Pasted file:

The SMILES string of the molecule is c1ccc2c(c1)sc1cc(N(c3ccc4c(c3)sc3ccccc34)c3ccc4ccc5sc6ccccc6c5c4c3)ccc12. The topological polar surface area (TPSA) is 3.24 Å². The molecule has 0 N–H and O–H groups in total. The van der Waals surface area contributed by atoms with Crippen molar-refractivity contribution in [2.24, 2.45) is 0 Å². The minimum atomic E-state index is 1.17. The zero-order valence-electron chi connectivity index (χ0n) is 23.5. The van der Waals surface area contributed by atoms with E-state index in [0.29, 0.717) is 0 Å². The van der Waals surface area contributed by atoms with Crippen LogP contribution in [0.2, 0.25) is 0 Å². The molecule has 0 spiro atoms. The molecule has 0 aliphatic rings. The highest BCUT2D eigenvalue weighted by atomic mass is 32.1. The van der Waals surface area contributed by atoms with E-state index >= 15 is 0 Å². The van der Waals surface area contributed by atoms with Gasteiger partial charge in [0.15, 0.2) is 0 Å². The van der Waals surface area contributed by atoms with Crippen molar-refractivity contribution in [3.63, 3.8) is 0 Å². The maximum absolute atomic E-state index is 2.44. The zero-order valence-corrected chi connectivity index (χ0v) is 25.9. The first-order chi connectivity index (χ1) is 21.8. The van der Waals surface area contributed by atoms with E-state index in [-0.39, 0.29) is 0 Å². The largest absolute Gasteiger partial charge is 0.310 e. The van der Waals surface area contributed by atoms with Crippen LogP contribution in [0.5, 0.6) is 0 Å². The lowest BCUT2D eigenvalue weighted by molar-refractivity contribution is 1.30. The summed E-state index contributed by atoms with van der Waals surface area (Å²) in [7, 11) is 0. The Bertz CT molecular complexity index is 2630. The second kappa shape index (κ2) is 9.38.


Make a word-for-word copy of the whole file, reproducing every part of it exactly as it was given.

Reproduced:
The SMILES string of the molecule is c1ccc2c(c1)sc1cc(N(c3ccc4c(c3)sc3ccccc34)c3ccc4ccc5sc6ccccc6c5c4c3)ccc12. The topological polar surface area (TPSA) is 3.24 Å². The molecule has 0 N–H and O–H groups in total. The van der Waals surface area contributed by atoms with Crippen molar-refractivity contribution in [2.24, 2.45) is 0 Å². The minimum atomic E-state index is 1.17. The zero-order valence-electron chi connectivity index (χ0n) is 23.5. The van der Waals surface area contributed by atoms with E-state index in [0.29, 0.717) is 0 Å². The van der Waals surface area contributed by atoms with Crippen LogP contribution in [0.2, 0.25) is 0 Å². The molecule has 0 spiro atoms. The molecule has 0 aliphatic rings. The highest BCUT2D eigenvalue weighted by atomic mass is 32.1. The van der Waals surface area contributed by atoms with E-state index >= 15 is 0 Å². The van der Waals surface area contributed by atoms with Gasteiger partial charge in [0.15, 0.2) is 0 Å². The van der Waals surface area contributed by atoms with Crippen molar-refractivity contribution in [3.63, 3.8) is 0 Å². The maximum absolute atomic E-state index is 2.44. The zero-order valence-corrected chi connectivity index (χ0v) is 25.9. The first-order chi connectivity index (χ1) is 21.8. The van der Waals surface area contributed by atoms with E-state index in [-0.39, 0.29) is 0 Å². The largest absolute Gasteiger partial charge is 0.310 e. The van der Waals surface area contributed by atoms with Crippen LogP contribution in [0.5, 0.6) is 0 Å². The lowest BCUT2D eigenvalue weighted by molar-refractivity contribution is 1.30. The summed E-state index contributed by atoms with van der Waals surface area (Å²) in [7, 11) is 0. The Bertz CT molecular complexity index is 2630. The second kappa shape index (κ2) is 9.38.